“It’s a complete 180 from what Hillary Clinton would have done,” Lakely said. “I think it’s remarkable what Trump has been able to get done.”

That’s not the impression you’re left with after reading WaPo’s recent expose. In fact, Lakely has taken issue with the media’s portrayal of Heartland’s activities, portraying the Chicago-based think tank as a fringe group that pushes secretive policy memos at closed-door meetings.

On the contrary, Heartland has always been public about its ultimate goals — to keep global warming alarmists from winning the public debate. The group has certainly not been coy about its public policy goals of rolling back former President Barack Obama’s administration’s global warming regulatory regime.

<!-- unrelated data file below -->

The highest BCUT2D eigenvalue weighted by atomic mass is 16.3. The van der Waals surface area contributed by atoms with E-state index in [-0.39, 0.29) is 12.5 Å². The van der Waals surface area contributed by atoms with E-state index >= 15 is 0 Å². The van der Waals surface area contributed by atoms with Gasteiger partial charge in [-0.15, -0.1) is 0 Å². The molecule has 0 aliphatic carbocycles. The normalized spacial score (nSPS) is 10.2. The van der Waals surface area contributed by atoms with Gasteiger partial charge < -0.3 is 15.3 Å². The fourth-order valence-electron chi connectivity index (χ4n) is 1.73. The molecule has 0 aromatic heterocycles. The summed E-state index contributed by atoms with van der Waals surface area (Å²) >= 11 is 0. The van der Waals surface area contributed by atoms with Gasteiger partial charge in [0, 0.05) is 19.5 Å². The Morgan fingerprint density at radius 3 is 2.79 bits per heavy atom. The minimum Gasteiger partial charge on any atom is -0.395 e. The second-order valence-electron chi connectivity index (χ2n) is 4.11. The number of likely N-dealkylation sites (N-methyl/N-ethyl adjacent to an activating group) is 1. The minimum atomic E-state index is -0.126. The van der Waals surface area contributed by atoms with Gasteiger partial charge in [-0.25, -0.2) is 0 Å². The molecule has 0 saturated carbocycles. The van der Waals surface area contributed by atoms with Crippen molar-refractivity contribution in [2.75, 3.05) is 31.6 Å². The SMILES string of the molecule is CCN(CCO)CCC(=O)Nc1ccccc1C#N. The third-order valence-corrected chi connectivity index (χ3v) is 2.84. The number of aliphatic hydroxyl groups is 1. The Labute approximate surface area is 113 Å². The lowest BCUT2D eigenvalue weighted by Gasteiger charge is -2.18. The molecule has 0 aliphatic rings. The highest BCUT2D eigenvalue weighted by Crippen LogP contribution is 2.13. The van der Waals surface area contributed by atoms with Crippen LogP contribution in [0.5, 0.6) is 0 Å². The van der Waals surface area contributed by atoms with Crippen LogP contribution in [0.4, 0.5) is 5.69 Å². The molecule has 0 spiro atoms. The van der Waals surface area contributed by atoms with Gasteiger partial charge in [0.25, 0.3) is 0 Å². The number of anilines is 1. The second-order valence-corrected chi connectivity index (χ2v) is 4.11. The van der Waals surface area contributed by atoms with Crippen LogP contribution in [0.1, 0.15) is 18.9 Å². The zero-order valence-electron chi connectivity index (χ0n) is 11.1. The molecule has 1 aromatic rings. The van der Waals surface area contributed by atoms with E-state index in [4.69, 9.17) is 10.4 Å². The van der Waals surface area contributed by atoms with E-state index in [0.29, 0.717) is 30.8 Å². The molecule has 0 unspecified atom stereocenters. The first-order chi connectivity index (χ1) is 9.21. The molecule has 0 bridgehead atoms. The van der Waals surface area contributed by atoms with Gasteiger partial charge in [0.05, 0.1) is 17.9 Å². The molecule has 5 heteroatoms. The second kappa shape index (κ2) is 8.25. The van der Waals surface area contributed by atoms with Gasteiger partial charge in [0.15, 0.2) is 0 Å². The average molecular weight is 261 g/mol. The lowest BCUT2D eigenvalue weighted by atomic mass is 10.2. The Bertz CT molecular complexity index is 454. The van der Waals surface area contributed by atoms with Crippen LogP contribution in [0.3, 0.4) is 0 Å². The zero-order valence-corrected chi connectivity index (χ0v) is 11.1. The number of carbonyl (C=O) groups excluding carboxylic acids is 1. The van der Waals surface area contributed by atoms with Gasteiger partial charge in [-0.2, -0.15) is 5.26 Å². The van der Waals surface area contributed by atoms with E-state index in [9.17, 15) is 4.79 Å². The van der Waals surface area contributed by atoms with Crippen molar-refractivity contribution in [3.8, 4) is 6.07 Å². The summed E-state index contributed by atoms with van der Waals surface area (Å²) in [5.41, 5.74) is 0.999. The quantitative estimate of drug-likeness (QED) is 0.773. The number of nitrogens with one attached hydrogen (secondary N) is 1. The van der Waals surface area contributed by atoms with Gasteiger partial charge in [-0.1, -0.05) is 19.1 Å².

Heartland even published online an energy and climate policy checklist for Trump shortly after Trump’s 2016 election win.

Always A Target

Heartland CEO Joe Bast isn’t surprised with the media’s portrayal of Heartland. Environmental activists have been attacking the Heartland Institute for years over their skeptical stance on man-made global warming.

“The left demonizes us,” Bast told TheDCNF, referring to environmentalist campaigns to smear them in the media. The Illinois-based think tank began seriously critiquing climate science in 2007, and since then, they’ve only attracted more vitriol from liberal groups.

Heartland is now in the spotlight for its influence with the Trump administration.